Kevin Love had surgery on his left knee Tuesday, throwing another monkey wrench into Cleveland’s quest to defend its championship. (Nick Wass/Associated Press)

The news came in rapid succession Tuesday. First, the Cleveland Cavaliers announced all-star center Kevin Love will miss the next six weeks after undergoing arthroscopic surgery on his left knee. Second, the Toronto Raptors made a trade to acquire power forward Serge Ibaka from the Orlando Magic for a 2017 first-round pick and small forward Terrence Ross.

And, with that, a fascinating few days leading up to next week’s NBA trade deadline for teams up and down the Eastern Conference standings began in earnest.

The most important news, though, lies in Cleveland, where Love has been fantastic this season, finally looking like the player who became an all-league forward with the Minnesota Timberwolves but had looked a combination of either injured or out of place through most of his first two seasons with the Cavaliers.

Cleveland was already shorthanded: J.R. Smith has missed the last two months and will sit out at least another with a broken thumb, and the Cavs spent much of the season carrying several roster spots worth of dead weight — from retired players (Mo Williams) to injured players (Chris Andersen) to players Coach Tyronn Lue has clearly decided he can’t play (Mike Dunleavy, Kay Felder, Jordan McRae).

Entering Tuesday’s game against the Timberwolves, LeBron James is tied with Toronto’s Kyle Lowry for the most minutes in the league at 37.6 per game — despite having played in six straight NBA Finals and being sixth among all active players in total career minutes played. He and Kyrie Irving have routinely been playing heavy minutes, in large part because Cleveland doesn’t have a reliable backup point guard after letting Matthew Dellavedova walk as a restricted free agent last summer. It’s unlikely that burden is going to get any easier now that Love — one of four players in the NBA to be averaging at least 20 points and 10 rebounds per game — is out of the picture until virtually the end of the regular season.

This is why the move for Ibaka — and any potential moves the Boston Celtics and Washington Wizards make — could have a significant impact down the road. Cleveland is currently two games ahead of the Celtics and 4½ games ahead of the Wizards, two of the hottest teams in the NBA over the last month. It’s not inconceivable that Cleveland could fall behind both of them in the standings if it does what it realistically should and gives James and/or Irving an extended break between now and the end of the regular season.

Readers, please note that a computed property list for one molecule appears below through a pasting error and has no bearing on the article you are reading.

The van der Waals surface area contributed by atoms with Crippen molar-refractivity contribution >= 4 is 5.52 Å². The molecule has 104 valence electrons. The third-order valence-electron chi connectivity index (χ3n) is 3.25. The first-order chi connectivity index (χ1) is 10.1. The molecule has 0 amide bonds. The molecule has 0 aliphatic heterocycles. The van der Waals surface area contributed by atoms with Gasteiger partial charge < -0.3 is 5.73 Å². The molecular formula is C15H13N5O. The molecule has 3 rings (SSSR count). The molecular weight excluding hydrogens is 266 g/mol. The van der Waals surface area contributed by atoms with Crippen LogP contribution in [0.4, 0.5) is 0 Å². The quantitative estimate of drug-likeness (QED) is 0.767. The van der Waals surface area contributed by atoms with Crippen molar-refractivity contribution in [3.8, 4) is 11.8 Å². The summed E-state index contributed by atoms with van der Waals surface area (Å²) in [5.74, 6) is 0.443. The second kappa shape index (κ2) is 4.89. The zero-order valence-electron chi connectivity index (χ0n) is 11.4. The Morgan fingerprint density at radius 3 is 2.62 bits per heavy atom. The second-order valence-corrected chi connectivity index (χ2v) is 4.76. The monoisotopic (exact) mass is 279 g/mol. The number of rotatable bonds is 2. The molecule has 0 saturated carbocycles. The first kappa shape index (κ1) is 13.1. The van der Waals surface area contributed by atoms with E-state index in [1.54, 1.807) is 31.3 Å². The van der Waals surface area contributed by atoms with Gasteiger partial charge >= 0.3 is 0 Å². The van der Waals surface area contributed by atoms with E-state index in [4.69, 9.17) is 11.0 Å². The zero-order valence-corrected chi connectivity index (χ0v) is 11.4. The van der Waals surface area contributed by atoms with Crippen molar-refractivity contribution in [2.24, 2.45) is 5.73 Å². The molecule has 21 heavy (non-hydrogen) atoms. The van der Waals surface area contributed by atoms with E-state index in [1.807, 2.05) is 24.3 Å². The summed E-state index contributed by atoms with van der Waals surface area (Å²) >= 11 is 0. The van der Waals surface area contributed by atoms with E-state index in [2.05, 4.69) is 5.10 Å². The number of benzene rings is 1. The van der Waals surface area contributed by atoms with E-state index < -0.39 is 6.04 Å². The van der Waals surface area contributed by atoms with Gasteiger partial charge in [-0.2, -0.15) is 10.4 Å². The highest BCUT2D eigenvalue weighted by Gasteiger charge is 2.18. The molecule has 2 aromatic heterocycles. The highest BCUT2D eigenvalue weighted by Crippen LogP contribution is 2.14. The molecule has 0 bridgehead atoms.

As long as Cleveland has everyone ready for the playoffs, there’s little doubt that the Cavaliers will make it back to the NBA Finals for a third straight season, so it should be imperative to make sure they get there as healthy and rested as possible.

But Love’s injury is also a reminder that, in a seven game series, anything can happen. Cleveland knows that all too well after the way the NBA Finals turned last year.

This is why Toronto’s move to get Ibaka — shoring up the team’s most significant weakness, which was any power forward minutes Raptors Coach Dwane Casey gave to someone besides Patrick Patterson — could be the opening salvo in a series of moves among East contenders over the next nine days.

Washington has been on fire, winning 14 of its last 16 games (with those two losses being a tip-in at the buzzer in Detroit and a loss in overtime to Cleveland when James hit a turnaround three-pointer to tie the game at the end of regulation). But the Wizards are the first to admit they need another bench piece. Will Love’s injury — and the potential opening it creates — motivate the Wizards even further to go get someone like Lakers guard Lou Williams to give them scoring punch off the bench?

Boston, meanwhile, has the second best record in the Eastern Conference, has a 30-point per game scorer in Isaiah Thomas, an excellent coach in Brad Stevens and is flush with assets, including a guaranteed top four pick in this year’s NBA draft from Brooklyn. Will the Celtics be willing to push some of their chips into the middle of the table for a shot at a player like Bulls star Jimmy Butler, who could potentially be the difference between Boston winning a series or giving Cleveland a legitimate run for its money in a seven-game series?

Even Toronto, after moving on from Ross and a first for Ibaka, has more assets in play. Will they send along their remaining first-round pick for an upgrade somewhere else to try and further bolster a team that’s clearly in win-now mode to try and improve on last season’s rather lopsided six-game loss to the Cavaliers in the Eastern Conference finals?

These are the questions the team’s at the top of the East will be asking themselves over the next nine days before the deadline passes on Feb. 23 at 3 p.m. The answers will shape the final two months of the regular season atop the East — and will show how seriously teams think the window for catching James has opened by Love’s injury.